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continual service improvement

5 Tips to Making Continual Service Improvement a Success

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Overall, continual service improvement (CSI) is about improving the service you deliver to your customer base. In a recent CSI webinar, John Noctor, Director of Customer Success at Cherwell Software, discussed that in his view, to make improvements impactful, you should improve a lot of things by a small amount, rather than one thing by a lot. By improving each process by 1 percent, you will improve the business overall. Based on historical data, you may think you’re already at the top of your game and therefore don’t need to make any improvements, but there is always room to grow.

John gave a good example of this: a well-known U.K. retail brand that had always prided itself on its excellent customer service feedback noticed that this positive feedback was starting to slip despite their service levels and quality not actually changing. This was simply down to their competitors getting better. So, although this retailer continued to deliver a high standard, comparatively, the perception was it was no longer the best.

The following are John’s top tips for implementing and managing a successful CSI program:

Idea 1: Set up an internal CSI User Group

  • This will encourage everyone to have a stake in CSI.
  • Ideas and obstacles should be discussed openly—showing you are listening and willing to take ideas on board.
  • Involve your customer success manager—ask him/her to attend your user group meetings every few months to provide insights on the industry and what other people in your space do.

Idea 2: Set up a CSI business object/ticket

  • This enables staff to log improvement ideas in real time.
  • Record information and use standard functionality such as task management.
  • Track ideas and show you are paying attention.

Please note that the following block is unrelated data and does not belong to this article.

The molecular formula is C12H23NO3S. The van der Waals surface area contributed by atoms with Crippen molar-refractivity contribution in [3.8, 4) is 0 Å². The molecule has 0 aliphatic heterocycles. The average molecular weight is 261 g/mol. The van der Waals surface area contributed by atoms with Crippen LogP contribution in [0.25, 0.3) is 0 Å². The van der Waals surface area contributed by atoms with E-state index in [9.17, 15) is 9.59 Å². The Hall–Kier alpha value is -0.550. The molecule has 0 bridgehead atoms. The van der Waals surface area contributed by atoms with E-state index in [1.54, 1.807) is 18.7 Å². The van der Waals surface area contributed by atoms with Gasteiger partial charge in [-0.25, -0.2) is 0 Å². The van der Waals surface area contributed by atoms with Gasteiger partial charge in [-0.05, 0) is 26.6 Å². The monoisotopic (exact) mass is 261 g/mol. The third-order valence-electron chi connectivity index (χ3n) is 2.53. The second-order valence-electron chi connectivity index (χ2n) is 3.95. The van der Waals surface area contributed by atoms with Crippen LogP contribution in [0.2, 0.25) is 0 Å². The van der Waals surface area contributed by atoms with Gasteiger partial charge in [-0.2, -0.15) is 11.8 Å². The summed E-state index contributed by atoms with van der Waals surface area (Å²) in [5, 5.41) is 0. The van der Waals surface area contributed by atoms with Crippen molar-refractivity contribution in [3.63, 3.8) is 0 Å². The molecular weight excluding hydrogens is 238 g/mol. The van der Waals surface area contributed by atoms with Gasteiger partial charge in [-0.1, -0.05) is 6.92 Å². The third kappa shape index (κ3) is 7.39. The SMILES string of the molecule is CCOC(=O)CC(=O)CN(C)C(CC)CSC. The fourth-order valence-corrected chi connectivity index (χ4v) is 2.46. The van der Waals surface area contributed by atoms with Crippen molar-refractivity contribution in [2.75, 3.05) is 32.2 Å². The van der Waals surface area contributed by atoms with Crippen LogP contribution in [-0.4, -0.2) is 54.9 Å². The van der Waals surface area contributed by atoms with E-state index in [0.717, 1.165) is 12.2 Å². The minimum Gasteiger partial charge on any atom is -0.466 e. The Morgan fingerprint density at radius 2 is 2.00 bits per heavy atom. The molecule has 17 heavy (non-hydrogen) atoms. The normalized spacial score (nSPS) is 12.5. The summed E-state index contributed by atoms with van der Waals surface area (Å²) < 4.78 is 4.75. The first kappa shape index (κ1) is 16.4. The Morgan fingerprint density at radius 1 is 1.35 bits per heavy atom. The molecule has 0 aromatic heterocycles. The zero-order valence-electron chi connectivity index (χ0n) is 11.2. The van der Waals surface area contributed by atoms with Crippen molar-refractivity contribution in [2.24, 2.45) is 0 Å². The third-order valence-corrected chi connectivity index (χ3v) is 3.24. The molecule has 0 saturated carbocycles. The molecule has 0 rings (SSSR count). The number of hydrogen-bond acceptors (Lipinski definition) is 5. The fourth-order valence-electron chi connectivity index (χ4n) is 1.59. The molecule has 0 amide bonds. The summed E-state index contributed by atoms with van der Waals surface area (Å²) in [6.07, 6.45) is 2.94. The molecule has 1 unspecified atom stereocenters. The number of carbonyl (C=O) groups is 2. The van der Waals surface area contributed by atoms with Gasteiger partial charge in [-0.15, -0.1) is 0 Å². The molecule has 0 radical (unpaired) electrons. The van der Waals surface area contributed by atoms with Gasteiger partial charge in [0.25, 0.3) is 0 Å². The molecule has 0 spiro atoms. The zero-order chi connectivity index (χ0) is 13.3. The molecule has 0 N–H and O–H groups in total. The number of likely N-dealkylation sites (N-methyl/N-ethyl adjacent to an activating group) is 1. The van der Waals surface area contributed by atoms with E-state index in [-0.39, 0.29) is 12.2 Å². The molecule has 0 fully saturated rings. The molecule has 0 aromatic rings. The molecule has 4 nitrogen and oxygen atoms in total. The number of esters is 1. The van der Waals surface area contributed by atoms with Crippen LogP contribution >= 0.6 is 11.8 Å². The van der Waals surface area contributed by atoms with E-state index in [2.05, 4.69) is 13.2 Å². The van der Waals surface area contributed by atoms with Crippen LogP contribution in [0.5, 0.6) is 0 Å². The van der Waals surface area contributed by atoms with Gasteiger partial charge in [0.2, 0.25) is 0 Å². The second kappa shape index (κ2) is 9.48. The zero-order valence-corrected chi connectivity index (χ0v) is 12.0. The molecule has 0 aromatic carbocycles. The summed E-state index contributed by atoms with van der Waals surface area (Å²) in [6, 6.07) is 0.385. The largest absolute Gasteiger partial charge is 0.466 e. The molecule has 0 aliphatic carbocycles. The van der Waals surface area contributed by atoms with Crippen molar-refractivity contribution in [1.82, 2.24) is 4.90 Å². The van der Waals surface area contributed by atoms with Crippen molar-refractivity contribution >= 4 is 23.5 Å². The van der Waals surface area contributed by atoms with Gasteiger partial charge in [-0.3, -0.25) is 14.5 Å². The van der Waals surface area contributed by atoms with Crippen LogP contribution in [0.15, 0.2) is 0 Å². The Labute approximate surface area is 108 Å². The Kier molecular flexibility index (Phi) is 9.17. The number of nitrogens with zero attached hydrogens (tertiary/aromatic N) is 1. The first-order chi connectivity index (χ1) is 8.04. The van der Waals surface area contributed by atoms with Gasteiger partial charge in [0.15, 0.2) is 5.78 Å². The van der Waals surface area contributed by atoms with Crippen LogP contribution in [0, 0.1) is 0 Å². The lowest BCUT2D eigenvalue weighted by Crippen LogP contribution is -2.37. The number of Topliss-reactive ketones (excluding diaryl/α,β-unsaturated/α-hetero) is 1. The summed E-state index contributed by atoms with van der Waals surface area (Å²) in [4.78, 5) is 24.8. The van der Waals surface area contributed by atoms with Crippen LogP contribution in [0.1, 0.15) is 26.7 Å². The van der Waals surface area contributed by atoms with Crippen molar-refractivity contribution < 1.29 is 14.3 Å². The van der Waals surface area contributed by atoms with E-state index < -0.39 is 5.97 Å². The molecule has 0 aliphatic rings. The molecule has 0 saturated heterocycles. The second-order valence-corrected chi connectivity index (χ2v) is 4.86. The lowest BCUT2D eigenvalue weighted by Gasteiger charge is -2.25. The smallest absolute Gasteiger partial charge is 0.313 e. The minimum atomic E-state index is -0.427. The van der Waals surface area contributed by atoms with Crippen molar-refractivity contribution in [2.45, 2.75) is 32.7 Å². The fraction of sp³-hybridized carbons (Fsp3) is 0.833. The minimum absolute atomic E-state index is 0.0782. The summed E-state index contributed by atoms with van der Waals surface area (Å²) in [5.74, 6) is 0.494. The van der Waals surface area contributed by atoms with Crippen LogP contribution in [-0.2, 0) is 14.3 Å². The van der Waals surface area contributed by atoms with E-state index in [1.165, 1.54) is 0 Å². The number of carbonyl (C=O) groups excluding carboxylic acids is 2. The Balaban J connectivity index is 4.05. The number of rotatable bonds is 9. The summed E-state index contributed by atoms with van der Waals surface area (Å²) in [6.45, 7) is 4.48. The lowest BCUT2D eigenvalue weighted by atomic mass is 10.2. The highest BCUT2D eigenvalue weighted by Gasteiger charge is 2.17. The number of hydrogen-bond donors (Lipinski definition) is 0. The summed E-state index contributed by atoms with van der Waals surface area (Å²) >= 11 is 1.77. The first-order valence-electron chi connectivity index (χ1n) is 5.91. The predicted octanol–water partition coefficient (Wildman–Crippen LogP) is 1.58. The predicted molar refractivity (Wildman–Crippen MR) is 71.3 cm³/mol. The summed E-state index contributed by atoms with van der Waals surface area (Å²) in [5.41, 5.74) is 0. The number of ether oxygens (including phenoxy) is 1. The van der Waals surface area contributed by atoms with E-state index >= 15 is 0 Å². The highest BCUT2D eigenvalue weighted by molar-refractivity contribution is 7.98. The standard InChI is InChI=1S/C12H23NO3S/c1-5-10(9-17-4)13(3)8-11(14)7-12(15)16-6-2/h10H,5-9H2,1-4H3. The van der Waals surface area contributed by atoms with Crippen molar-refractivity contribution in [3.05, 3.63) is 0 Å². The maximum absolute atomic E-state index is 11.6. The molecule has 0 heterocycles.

• Link this to your new CSI user group!

Idea 3: Stop reporting and start reacting

  • Sometimes, you can become too reliant on reports. Often, real time information is better.
  • Think about the volume of reports you produce. Do people read them?
  • Dashboards allow you to make timely decisions.
  • Historical information is important but real-time information shows you what is happening right here, right now. Sometimes, people can suffer from the three-month ache: you report one month and find a problem, implement a solution the next month, and then have to wait for the following month’s report to see any changes.

Idea 4: Align CSI to goals

  • Improvements should be in line with what you are trying to achieve.
  • Goal management is key to success, and success drives CSI.
  • Record goals, and have clear targets and deliverables that underpin achievement.
  • Goals can help to drive maturity.

Idea 5: Consider a best practice audit

  • Target the product you use. Look at the best practices around the use of your specific product.
  • Look at the day-to-day workings you have with a piece of software and capture the views on this software from every level—senior management right down to the service desk itself. .
  • This will help you discover how aligned (or not!) the areas are and everyone’s opinions. The result of an audit should be to show you how to get better at what you do.

John notes that CSI is often not shouted about, but people need to have visibility of what you are doing so they can see the improvements and realize you have listened and taken their feedback on board.


Looking to make CSI part of your service desk? Get insight with our helpful guide. 

How to Make CSI Stick

 

Continual Service Improvement isn’t a bandage—it’s an ongoing approach 

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